If it succeeds, Aqua Ventus could open the door to a potential bonanza of clean electricity and future economic development for Maine.
 
It doesn’t erase the frustration of the delays under LePage, and it doesn’t restore the time and money lost during that time by groups pushing for the project. But it does show that setbacks can be overcome.
 

Just South of Maine, Offshore Wind Projects Make Progress

Meanwhile, much larger projects are moving toward construction along the East Coast.
 
But first, one setback: Vineyard Wind, the 800-megawatt project off Massachusetts, will not meet its target of starting construction by the end of the year.
 
This was going to be a major milestone for the country’s first super-size offshore wind farm, but it’s been delayed because a federal agency says it needs more time before issuing an environmental permit.
 
Other than that, offshore wind continues to move forward.
 
This week, we saw movement that could help Vineyard Wind and other New England projects secure needed approvals. Vineyard Wind is one of five developers that announced they are working together to submit a proposal to the U.S. Coast Guard in which each would use a similar pattern for laying out, and spacing out, their turbines.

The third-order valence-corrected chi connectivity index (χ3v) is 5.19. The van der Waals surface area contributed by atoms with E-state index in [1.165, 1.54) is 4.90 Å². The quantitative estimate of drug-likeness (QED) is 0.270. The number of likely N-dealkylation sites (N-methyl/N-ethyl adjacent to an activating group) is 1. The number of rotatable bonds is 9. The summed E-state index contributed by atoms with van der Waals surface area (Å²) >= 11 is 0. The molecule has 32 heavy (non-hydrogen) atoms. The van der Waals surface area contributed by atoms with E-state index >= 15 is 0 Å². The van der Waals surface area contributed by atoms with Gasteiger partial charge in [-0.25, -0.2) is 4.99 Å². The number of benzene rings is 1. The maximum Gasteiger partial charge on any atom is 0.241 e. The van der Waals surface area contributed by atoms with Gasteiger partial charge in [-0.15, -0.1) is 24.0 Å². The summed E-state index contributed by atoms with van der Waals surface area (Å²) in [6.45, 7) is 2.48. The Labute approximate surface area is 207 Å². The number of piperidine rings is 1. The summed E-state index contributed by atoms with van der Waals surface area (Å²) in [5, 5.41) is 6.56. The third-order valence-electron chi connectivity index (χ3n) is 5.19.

This is an important step that could help address a major concern of the fishing industry and unblock some of the regulatory logjam. Fishing groups have argued that their businesses would be harmed because the wind farms—several of which would be near one another—were not designed to have the same distribution pattern. Rows of turbines would be oriented in different directions, disrupting the paths of fishing boats.
 
The developers now say they will use a uniform pattern, one that spaces turbines at least 1 nautical mile apart. That way, fishing boats can easily travel between the rows of turbines, even as they pass from one farm to another.
 
Stepping back to look at the bigger picture on the East Coast, New York and New Jersey have selected developers for projects that will be even larger than Vineyard Wind. Maryland and Virginia are among other states moving forward with their own plans.